Lay off the Tory tabloids
Douglas Hurd advises us to ignore the campaigns of the popular press — and, by implication, the people whose concerns they ably articulate (‘Time to fight back’, 26 February). Hurd has spent his professional patrician lifetime disdaining the opinions of ordinary people. That is why the party he and his fellow grandees — Heseltine, Howe and Patten — drove into the ground by 1997 is in such a parlous condition today. It is the press that has provided the only opposition to Hurd’s neo-Blairite agenda, and has vigorously rejected the policies so dear to him: coddling criminals, bending the knee to Brussels and grovelling to foreign despots everywhere. Yet, at a time when all right-thinking people (in both senses of the term) should be uniting to rid us of the most disastrous, dictatorial and dishonest government of modern times, Hurd’s considered counsel is to reject the Conservative press.
The Tory party will never regain popularity and power until it reconnects with the real worries of the British people, so powerfully articulated by the Tory tabloids Hurd loathes. He has clearly never forgiven Margaret Thatcher for grasping this truth.
Lewes, East Sussex
Putin the puppet
In his article ‘Why Putin sells missiles to Syria’ (26 February) Simon Heffer writes that President Putin’s hard-line foreign policy represents a danger to the EU. He argues that by siding with Syria and Iran and meddling in affairs of the Baltic states the Russian leader is trying to get back at the West for being ‘outmanoeuvred and impotent’.
Mr Heffer, along with many other commentators, is missing one important point: Putin was plucked from obscurity and installed in power by President Boris Yeltsin for one reason only — to preserve the existing status quo in Russia for as long as possible and with every means possible. The so-called strong man image that has been conjured up by his spin-doctors, most of whom had worked for Yeltsin, is a ploy to fool the Russian people and not the West. And all the supposedly hard-line decisions in foreign policy are part of the same game. If you look at the way Russia’s influence in the world is rapidly diminishing, you would realise that Putin is losing out on all fronts of his foreign policy. The West has nothing to fear from Putin, whose presence in the Kremlin was initiated to safeguard the interests of Yeltsin’s family and their cronies.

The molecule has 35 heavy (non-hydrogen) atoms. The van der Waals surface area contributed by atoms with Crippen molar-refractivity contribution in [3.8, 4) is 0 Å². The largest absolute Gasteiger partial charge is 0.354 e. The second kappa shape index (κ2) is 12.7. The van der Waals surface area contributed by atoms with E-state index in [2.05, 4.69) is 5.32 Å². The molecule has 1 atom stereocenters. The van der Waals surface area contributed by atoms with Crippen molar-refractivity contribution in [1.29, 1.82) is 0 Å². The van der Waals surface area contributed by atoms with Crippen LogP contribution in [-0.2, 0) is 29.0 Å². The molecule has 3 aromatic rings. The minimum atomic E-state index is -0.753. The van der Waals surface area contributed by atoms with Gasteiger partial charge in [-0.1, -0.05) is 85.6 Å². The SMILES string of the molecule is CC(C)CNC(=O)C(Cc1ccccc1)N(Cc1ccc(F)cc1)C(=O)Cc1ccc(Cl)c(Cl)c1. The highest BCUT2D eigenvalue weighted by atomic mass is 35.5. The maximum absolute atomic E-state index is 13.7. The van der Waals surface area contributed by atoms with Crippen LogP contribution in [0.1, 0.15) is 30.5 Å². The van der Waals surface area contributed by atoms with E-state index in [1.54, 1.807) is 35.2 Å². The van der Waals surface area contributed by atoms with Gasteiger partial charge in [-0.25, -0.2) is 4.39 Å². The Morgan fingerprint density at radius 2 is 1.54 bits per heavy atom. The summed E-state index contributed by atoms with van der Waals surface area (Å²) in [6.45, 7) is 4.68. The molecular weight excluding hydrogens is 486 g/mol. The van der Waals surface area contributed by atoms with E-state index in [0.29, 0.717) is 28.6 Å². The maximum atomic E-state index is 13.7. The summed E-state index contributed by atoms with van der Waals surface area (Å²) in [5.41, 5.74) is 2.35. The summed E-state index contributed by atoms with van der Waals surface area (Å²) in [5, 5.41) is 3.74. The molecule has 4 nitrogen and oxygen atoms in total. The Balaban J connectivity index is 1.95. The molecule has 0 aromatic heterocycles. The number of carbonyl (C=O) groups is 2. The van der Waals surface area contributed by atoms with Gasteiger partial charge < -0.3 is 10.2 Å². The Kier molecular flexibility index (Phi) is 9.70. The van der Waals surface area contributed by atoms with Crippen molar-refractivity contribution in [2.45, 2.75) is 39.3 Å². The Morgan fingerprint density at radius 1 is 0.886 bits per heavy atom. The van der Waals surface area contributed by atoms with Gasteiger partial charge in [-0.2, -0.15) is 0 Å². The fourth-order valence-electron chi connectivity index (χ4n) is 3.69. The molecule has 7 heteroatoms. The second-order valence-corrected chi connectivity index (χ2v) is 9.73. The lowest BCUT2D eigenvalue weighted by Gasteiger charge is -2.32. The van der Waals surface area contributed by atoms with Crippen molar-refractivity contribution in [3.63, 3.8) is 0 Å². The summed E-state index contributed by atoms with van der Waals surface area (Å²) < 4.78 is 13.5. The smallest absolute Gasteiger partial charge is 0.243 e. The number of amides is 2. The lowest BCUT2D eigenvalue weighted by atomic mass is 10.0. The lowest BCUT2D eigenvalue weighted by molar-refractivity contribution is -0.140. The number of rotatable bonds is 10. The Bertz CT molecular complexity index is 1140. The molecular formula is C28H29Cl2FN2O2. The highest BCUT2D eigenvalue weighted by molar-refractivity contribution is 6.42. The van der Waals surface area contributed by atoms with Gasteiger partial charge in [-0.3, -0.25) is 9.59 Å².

Guided by his new secretary of state, Condoleezza Rice, who knows Russia well, President George Bush is well aware of the situation. That was why he did not put any serious pressure on Putin publicly in Bratislava, knowing perfectly well that Russia does not pose any substantial threat to the West.
Children need ‘Rat play’
I agree with Leo McKinstry that Attention Deficit Hyperactivity Disorder is a ‘scandal’, but he only goes halfway to why in stating it is just ‘naughtiness’ (‘Not ill — just naughty’, 26 February). ADHD is linked to the suppression of rough-and-tumble play, otherwise known as ‘Rat play’ — appropriately, as experiments with the young of rats as well as other animals show that they need it to grow up neurologically healthy and to develop the capacity to learn. Children need it too.
The American researcher Jaak Panksepp, in a chapter on Rat play in his Affective Neuroscience (OUP, 1998), describes an innate ‘play system’ in the brain. Boys and girls both have it, but boys’ play is naturally rougher — which schoolteachers don’t like. Many more boys are diagnosed with ADHD than girls. Panksepp notes ‘the widespread pathologisation of rough-and-tumble play in the American school system’.